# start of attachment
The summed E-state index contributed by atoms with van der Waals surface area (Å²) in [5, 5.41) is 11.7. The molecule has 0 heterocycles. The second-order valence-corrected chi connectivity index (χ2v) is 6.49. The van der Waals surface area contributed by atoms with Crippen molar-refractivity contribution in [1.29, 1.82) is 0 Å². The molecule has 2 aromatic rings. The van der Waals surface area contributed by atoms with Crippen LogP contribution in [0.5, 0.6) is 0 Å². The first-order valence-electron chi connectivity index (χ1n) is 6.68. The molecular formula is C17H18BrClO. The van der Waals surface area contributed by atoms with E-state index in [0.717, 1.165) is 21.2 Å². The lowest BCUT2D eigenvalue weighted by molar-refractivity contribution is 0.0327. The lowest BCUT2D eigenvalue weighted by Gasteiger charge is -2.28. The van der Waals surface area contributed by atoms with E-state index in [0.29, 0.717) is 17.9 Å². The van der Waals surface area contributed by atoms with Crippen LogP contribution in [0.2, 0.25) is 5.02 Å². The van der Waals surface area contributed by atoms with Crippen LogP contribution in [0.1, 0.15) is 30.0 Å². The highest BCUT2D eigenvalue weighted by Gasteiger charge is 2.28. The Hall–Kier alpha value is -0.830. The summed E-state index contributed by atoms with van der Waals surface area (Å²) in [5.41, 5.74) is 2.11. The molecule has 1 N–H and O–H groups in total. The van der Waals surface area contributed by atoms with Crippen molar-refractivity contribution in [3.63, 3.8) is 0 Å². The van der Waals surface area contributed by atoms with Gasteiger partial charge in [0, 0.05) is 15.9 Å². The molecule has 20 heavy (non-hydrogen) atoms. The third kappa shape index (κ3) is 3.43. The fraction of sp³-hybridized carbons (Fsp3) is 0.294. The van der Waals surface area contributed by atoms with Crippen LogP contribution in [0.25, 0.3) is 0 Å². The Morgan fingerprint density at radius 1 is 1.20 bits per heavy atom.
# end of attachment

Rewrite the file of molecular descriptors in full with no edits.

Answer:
The summed E-state index contributed by atoms with van der Waals surface area (Å²) in [5, 5.41) is 11.7. The molecule has 0 heterocycles. The second-order valence-corrected chi connectivity index (χ2v) is 6.49. The van der Waals surface area contributed by atoms with Crippen molar-refractivity contribution in [1.29, 1.82) is 0 Å². The molecule has 2 aromatic rings. The van der Waals surface area contributed by atoms with Crippen LogP contribution in [0.5, 0.6) is 0 Å². The first-order valence-electron chi connectivity index (χ1n) is 6.68. The molecular formula is C17H18BrClO. The van der Waals surface area contributed by atoms with E-state index in [0.717, 1.165) is 21.2 Å². The lowest BCUT2D eigenvalue weighted by molar-refractivity contribution is 0.0327. The lowest BCUT2D eigenvalue weighted by Gasteiger charge is -2.28. The van der Waals surface area contributed by atoms with E-state index in [0.29, 0.717) is 17.9 Å². The van der Waals surface area contributed by atoms with Crippen LogP contribution in [0.2, 0.25) is 5.02 Å². The van der Waals surface area contributed by atoms with Crippen LogP contribution in [0.1, 0.15) is 30.0 Å². The highest BCUT2D eigenvalue weighted by Gasteiger charge is 2.28. The Hall–Kier alpha value is -0.830. The summed E-state index contributed by atoms with van der Waals surface area (Å²) in [5.41, 5.74) is 2.11. The molecule has 1 N–H and O–H groups in total. The van der Waals surface area contributed by atoms with Crippen molar-refractivity contribution in [3.63, 3.8) is 0 Å². The van der Waals surface area contributed by atoms with Gasteiger partial charge in [0, 0.05) is 15.9 Å². The molecule has 20 heavy (non-hydrogen) atoms. The third kappa shape index (κ3) is 3.43. The fraction of sp³-hybridized carbons (Fsp3) is 0.294. The van der Waals surface area contributed by atoms with Crippen LogP contribution in [0.25, 0.3) is 0 Å². The Morgan fingerprint density at radius 1 is 1.20 bits per heavy atom.